Kenny and Spenny stop fighting

The friends known for humiliating each other go their separate ways


Kenny and Spenny stop fighting

On a shoestring budget, a Canadian show about two idiots (Hotz, left, and Rice) who take on crazy challenges became a hit | Showcase

“I don’t think there’s one bad episode, personally,” says Kenny Hotz, co-creator and co-star of Kenny vs. Spenny. “We did 88 episodes and there’s not one dud.” He and his colleague, Spencer Rice, have a reason to sound less than humble: when Showcase airs their show’s one-hour series finale on Dec. 23, they’ll go out after making the kind of international impact that most Canadian shows only dream of, including foreign remakes and a devoted Internet following (Hotz claims it’s “the most downloaded show in the history of Canada”). It’s the end of another paradox for Canadian TV: in an era when our TV shows were improving their production values to compete with the U.S., one of the biggest hits was a shoestring-budget show about two idiots who undertake challenges like “who can wear a dead octopus on their head the longest?”

That’s because Kenny vs. Spenny, which did 26 episodes for CBC before moving to Showcase for the rest of its run, was lucky or smart enough to offer something that other comedies didn’t. It came along at a time of what Hotz calls “the online explosion of people’s viewing content,” when the Internet and reality TV had made viewers less interested in traditional television storytelling. To fit these new tastes, the duo came up with what Hotz describes as “a reality sitcom,” a continuing series that used “elements of Tom Green and Jackass,” shows where real people did disgusting things on a regular basis. They combined that, Rice says, with their own training as old-fashioned comedians: “One thing that gets overlooked by our younger audiences is that Kenny and I are seasoned comedy guys. We grew up watching Jerry Lewis, the Marx Brothers, the list goes on.”

Every episode fuses those two elements together to create a mashup of modern reality TV with traditional slapstick comedy. As the cheap cameras roll, the two friends take on a humiliating challenge (like “who can stay awake the longest”), which Hotz usually wins by blatantly cheating, followed by Rice paying a horrifying penalty like eating vomit or dressing in a cheerleader’s costume. It’s not the first comedy to incorporate elements of reality shows; the aside glances at the camera on The Office, or the deliberately crude shooting style of Trailer Park Boys are in that tradition. But Kenny vs. Spenny actually follows the competition format of reality shows; the only big difference, Rice says, is that the people undergoing the humiliations are “the same guys every week,” instead of the rotating lineup of stupid people on Survivor.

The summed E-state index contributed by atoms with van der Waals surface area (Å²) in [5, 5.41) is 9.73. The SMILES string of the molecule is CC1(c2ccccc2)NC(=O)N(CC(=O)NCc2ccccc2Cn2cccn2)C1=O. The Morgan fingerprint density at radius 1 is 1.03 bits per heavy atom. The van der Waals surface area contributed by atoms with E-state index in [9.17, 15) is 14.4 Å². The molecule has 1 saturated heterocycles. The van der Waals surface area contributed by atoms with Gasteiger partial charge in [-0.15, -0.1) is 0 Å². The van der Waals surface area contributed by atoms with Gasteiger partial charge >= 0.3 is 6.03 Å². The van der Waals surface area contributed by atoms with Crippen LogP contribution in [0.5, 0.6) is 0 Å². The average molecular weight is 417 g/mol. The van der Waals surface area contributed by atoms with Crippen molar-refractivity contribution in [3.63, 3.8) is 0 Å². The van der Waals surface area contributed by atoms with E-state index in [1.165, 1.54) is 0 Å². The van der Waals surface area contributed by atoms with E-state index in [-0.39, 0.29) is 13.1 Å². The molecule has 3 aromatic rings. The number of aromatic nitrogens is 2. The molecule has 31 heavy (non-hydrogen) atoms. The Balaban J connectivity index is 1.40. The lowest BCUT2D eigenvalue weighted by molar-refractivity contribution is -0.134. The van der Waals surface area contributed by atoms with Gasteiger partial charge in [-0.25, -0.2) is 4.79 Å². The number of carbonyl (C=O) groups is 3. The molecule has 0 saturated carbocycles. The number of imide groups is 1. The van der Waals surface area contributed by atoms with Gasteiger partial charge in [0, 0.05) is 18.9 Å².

Besides, shows like Trailer Park Boys are clearly fictional stories where everyone is acting. On Kenny vs. Spenny, though the ending is usually predictable, most of the things the performers do are real (and awful), meaning that just like with a show such as Jersey Shore, fans have gotten emotionally involved with the action in a way that hardly ever happens with sitcoms. When they encounter fans, Rice says, “Kenny gets abused by people for being the asshole. I get abused for being the naive loser.” And Hotz claims that the reality elements also make it harder for the show to be ruined by behind-the-scenes fighting: “Unlike other shows, if we started fighting in real life, or having problems with our relationship in real life, that made the show better, because it made me want to humiliate him more.”

Now both Rice and Hotz are preparing solo shows for Showcase, Single White Spenny and Kenny Hotz’s Triumph of the Will. As if bidding farewell to the old ways, the finale will be a bit more expensive and elaborate than usual, allowing the pair to parody cheesy Christmas specials the way one of their favourite shows, SCTV, often did. But Hotz says the basic theme is still the same: “Spenny wanting to do a real Christmas special and me wanting to destroy it.” It will be a reminder that they transcended the limitations of Canadian TV because, as Hotz put it, they “glorified a cheater and made fun of morality and ethics.” It seems like disgusting challenges and amorality have a worldwide appeal: “Dalton McGuinty jokes,” Hotz says, “aren’t going to work in Nibia. And half of our fan mail is from places we can’t even pronounce.”

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